Flexibility and opportunity took center stage in the panel discussion “Embracing Planning and Opportunism” at the 57th Annual Management Conference 2009 on May 29 at Gleacher Center. “Adherence to rigidity can be particularly problematic. “How much written about strategy is hindsight?” said moderator Harry L. Davis, Roger L., and Rachel M. Goetz Distinguished Service Professor of Creative Management.
Panelists Michael Polsky, ’87, president and CEO of Invenergy LLC, and Richard Sandor, founder, chairman and CEO of the Chicago Climate Exchange, reflected on their experiences, reinforcing the relevance of opportunity matched by flexibility.
“(Dewey) was very critical of the teacher-centered modes of learning and critical of the static nature of education at the time,” advocating creativity and flexibility in education, Davis said. “When a strategy aimed at a particular destination leads to unexpected effects, the strategist may see another destination as more interesting or promising than the one originally sought. Flexible purposing allows one to shift direction and redefine one’s aims when better options emerge along the way.”
Polsky maintained focus on innovation and adaptability while adding humor to the mix. “If there are any management consultants in here, they are not going to like what I say,” he quipped.
“I was an engineer in the Ukraine and came to the United States 30 years ago. I quickly learned that I hate the way big companies operate.” Polsky connected with “some real estate guys who wanted to build power plants” and realized he could get into the industry as well.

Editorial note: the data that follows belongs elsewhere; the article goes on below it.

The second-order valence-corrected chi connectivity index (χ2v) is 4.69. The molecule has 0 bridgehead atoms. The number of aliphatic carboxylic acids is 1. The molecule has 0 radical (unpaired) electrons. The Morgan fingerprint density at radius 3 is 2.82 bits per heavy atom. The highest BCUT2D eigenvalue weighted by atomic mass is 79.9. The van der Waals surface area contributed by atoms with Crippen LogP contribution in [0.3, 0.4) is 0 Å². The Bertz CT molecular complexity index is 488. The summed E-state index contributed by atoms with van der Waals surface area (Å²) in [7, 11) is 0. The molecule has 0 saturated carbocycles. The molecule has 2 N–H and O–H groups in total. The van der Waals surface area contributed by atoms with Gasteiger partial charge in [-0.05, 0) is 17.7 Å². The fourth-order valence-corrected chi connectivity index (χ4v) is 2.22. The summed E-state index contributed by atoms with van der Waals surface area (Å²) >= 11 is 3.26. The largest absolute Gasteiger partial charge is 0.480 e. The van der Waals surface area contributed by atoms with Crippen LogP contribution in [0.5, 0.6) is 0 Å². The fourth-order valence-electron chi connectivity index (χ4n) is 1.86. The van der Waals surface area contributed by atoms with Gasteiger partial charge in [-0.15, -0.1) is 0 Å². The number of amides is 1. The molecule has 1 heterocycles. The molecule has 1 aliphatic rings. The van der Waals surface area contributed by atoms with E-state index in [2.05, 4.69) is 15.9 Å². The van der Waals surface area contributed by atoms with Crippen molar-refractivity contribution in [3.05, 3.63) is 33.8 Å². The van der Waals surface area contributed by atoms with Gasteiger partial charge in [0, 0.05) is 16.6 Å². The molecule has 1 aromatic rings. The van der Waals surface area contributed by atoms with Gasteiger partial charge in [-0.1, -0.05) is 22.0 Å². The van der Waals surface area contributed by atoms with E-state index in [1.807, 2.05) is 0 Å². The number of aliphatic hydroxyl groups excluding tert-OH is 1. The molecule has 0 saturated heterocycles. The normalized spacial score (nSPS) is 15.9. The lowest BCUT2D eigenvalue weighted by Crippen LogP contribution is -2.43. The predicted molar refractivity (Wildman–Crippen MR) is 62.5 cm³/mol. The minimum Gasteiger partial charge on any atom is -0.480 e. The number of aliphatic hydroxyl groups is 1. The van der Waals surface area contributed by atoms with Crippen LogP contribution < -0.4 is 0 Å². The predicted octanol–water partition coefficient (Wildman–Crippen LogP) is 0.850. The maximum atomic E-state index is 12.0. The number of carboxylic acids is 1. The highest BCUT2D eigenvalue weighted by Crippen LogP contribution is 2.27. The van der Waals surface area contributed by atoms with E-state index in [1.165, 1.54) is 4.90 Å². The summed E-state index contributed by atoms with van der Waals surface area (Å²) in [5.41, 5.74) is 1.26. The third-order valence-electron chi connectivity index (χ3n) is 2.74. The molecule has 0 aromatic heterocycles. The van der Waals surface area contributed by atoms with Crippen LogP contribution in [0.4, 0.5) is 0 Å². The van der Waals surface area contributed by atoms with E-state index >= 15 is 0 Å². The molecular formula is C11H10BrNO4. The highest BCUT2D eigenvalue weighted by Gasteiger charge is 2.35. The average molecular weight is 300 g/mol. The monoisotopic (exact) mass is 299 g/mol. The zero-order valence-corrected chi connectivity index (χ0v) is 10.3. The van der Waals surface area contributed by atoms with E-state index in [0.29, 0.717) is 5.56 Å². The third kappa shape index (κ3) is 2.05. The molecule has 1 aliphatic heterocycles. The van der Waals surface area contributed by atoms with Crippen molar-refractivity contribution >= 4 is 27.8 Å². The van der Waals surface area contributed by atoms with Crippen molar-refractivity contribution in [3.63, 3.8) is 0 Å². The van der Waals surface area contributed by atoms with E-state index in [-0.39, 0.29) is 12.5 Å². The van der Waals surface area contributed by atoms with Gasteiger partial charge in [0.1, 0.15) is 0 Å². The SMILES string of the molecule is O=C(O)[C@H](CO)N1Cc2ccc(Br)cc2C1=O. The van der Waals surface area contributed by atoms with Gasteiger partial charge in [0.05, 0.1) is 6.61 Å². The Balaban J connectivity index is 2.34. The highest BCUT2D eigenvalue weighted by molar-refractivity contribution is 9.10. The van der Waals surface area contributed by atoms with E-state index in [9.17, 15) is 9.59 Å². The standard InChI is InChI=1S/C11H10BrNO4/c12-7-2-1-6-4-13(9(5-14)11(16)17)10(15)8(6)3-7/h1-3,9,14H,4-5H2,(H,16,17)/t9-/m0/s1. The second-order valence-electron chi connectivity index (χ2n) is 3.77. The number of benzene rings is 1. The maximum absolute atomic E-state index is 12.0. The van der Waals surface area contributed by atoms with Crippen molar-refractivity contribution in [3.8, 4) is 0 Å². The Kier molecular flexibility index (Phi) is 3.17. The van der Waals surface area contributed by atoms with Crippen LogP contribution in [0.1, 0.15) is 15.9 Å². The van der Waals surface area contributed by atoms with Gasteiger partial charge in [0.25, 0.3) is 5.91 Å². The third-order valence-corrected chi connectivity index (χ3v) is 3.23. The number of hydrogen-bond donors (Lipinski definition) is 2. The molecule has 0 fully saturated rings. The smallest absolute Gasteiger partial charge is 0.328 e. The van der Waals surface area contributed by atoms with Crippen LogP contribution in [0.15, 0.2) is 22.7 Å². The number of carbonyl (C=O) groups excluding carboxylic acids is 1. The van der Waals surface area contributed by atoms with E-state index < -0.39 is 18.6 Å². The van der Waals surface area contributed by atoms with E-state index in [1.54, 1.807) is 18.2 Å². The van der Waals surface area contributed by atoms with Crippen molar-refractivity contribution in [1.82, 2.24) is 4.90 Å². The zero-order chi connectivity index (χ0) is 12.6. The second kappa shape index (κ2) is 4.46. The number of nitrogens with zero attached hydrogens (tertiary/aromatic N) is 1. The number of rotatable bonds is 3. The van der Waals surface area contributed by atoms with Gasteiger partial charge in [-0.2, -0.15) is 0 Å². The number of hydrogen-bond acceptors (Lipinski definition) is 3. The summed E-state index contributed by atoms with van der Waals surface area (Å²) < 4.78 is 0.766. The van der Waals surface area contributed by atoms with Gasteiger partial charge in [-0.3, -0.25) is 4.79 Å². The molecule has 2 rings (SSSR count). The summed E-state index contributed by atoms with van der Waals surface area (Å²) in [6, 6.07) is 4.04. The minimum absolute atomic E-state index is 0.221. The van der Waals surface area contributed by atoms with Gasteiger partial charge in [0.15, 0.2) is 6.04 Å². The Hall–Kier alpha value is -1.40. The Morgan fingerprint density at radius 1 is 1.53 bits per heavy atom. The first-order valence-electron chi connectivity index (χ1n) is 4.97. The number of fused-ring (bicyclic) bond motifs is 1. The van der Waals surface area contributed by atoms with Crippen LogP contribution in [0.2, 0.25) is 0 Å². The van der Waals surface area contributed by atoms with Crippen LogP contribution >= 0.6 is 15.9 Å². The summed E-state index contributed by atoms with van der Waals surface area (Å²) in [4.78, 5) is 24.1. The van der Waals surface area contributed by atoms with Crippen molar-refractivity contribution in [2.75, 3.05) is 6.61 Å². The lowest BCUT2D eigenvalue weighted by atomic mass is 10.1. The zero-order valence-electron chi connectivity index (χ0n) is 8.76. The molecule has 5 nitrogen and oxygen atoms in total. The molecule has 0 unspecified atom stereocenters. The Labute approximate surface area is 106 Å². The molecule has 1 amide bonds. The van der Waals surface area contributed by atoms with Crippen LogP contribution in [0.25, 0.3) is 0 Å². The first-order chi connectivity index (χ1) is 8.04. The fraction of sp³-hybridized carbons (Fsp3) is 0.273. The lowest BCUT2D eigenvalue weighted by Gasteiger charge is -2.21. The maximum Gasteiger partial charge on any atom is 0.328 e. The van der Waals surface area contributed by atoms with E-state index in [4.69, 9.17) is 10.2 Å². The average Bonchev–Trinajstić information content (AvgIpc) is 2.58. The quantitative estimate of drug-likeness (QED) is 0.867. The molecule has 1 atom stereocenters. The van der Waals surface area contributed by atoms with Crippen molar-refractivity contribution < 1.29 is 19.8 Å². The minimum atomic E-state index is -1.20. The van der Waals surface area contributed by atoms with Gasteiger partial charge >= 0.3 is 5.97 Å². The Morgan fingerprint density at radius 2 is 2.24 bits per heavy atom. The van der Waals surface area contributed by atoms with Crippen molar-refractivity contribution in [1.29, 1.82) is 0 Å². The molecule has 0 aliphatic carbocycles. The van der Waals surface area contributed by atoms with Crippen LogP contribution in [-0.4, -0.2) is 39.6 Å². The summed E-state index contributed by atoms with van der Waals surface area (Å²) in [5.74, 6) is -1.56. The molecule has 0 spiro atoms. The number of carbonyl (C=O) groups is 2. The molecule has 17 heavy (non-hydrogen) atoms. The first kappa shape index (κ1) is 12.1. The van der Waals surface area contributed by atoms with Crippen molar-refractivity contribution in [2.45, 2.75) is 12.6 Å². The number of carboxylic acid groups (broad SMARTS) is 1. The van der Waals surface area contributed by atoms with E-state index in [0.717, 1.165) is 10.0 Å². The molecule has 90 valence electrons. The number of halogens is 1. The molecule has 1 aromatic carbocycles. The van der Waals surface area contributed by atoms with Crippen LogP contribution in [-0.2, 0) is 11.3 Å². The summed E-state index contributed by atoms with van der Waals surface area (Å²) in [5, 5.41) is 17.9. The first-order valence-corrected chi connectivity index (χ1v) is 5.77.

“I had no plan. In the early 1980s, nobody knew how to do it and the (energy) business was changing every week. Big business hired marketing analysts but by the time they finished their study, the (need was) gone.”
With venture capital, a goal, and unbounded determination, Polsky plunged into the power industry, sold his first business and began another.
“The way I look at this is you just have had to mutate constantly. Sometimes I have trouble with my employees because I tell them to do something and they say ‘Two weeks ago you told us something else.’ I say, ‘Two weeks ago is a long time. Things change.’”
“Michael’s right,” said Sandor, former chief economic economist for the Chicago Board of Trade and viewed by many to be the father of carbon trading. “You have to be in the right place at the right time. To be on time, you have to be early.”
As environmental concerns surfaced in the second half of the 20th century, Sandor developed the cap-and-trade industry to reduce pollutants and launch a new exchange. He founded the Chicago Climate Exchange followed by the European Climate Exchange.
“Speed is key to any franchise,” he said. “Flexibility, vitality, and energy. Even if you’re going in the wrong direction, keep the energy level and change very quickly. We went against the biggest exchanges in the world and now we’re the only foreign equity in the Chinese (Tianjin Climate) Exchange.”
-- Myra Eder